• Thank you. You have no idea how much I really DO appreciate you.

      I’m intending to slow down rather than stop. Eventually I will have to stop because everything ends. Meanwhile, I need to feel it’s okay to do something other than some blog-related activity. I can’t read everyone’s blogs. I understand that people feel I should, but it takes me a long time to write and edit. I can’t toss off a post in ten minutes, take and process pictures AND read dozens of blogs a day. Often, I can’t read that many in a week. When I start to push beyond my limits, I feel as if I’m back at work, but without getting paid.

      I’ll keep doing this as long as I reasonably can, as long as folks don’t get mad at me because I don’t have enough hours in a day to get it all done.

      Liked by 1 person

  6. I understand your feelings here and would say just post when you feel like it. And we’ll be happy to see you

    Liked by 1 person

    • That is what I am trying to do. I know if seems unfair that people follow me and I don’t often have time to follow them back. Believe it or not, I actually feel guilty about that, like I really OUGHT to follow everyone. Except I can’t. Even when I really like their material. Maybe if I gave up reading everything except blogs, but I’m a reader and have been since I learned what letters are. And sometimes, I actually want to watch a movie rather than having it float by while I’m writing a post at the same time. Sometimes, I want to have a conversation or write a personal letter — and I feel like I’m wasting time when I should be doing something for the blog.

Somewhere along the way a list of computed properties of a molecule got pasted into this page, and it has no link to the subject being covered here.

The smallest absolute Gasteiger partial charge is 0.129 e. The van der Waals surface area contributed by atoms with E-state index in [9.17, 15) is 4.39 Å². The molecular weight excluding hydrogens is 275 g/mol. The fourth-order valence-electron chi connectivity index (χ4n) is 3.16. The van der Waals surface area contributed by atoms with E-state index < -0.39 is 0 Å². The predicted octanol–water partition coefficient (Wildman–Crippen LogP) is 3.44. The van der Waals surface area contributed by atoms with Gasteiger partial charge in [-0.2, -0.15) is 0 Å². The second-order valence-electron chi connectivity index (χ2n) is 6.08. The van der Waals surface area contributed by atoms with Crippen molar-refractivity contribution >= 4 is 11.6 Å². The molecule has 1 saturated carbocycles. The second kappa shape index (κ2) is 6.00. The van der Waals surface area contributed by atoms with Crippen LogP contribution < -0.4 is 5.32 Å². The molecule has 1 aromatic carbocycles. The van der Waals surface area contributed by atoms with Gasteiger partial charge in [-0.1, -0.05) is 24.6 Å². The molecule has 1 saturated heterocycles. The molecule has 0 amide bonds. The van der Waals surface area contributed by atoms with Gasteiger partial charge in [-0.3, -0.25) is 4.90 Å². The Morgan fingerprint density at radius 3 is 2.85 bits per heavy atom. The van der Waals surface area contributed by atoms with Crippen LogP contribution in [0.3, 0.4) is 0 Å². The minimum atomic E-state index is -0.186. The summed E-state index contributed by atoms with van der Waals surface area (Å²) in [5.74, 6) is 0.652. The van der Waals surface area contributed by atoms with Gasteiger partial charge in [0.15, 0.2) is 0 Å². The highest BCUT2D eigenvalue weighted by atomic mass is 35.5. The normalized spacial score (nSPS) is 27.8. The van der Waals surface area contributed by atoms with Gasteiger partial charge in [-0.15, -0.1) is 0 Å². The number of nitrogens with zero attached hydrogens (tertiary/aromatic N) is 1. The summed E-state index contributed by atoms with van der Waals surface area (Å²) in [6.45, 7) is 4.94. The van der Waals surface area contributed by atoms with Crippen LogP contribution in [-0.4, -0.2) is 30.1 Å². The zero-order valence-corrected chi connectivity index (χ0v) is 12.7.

I need to just step back and get a bit more perspective. It turns out that perspective is a lot harder to get than I expected.

      Liked by 2 people

  7. I want to hear what you’ve to say. You may have said it all before but not everyone has heard or read it. Your posts are funny, wise and interesting. And of course the photos are amazing.

    Liked by 1 person

  8. Everything you said so beautifully and pointedly resonates like a silver bell within my 94-year old soul. Yes, the world is not the one in which I grew up. I have lost many close friends in the past few years, most of them younger than I am now. People were kinder. Even during WW2, they were more aware of the welfare of others and our country. When I was teaching for forty years, I saw changes in the students’ attitudes, prompted by their parents’ beliefs. The attitude of “entitlement ” became more prevalent.
    As for blogging, I did that fairly frequently for a year or so before I started questioning whether what I had to say was really necessary. After all, my teaching days were over. I had friends with whom I could talk up a storm about the past and share concern about the future. They are a handful now, but a precious handful.Life goes on, if not quite the way it once did, and I can only hope for a better future for us all.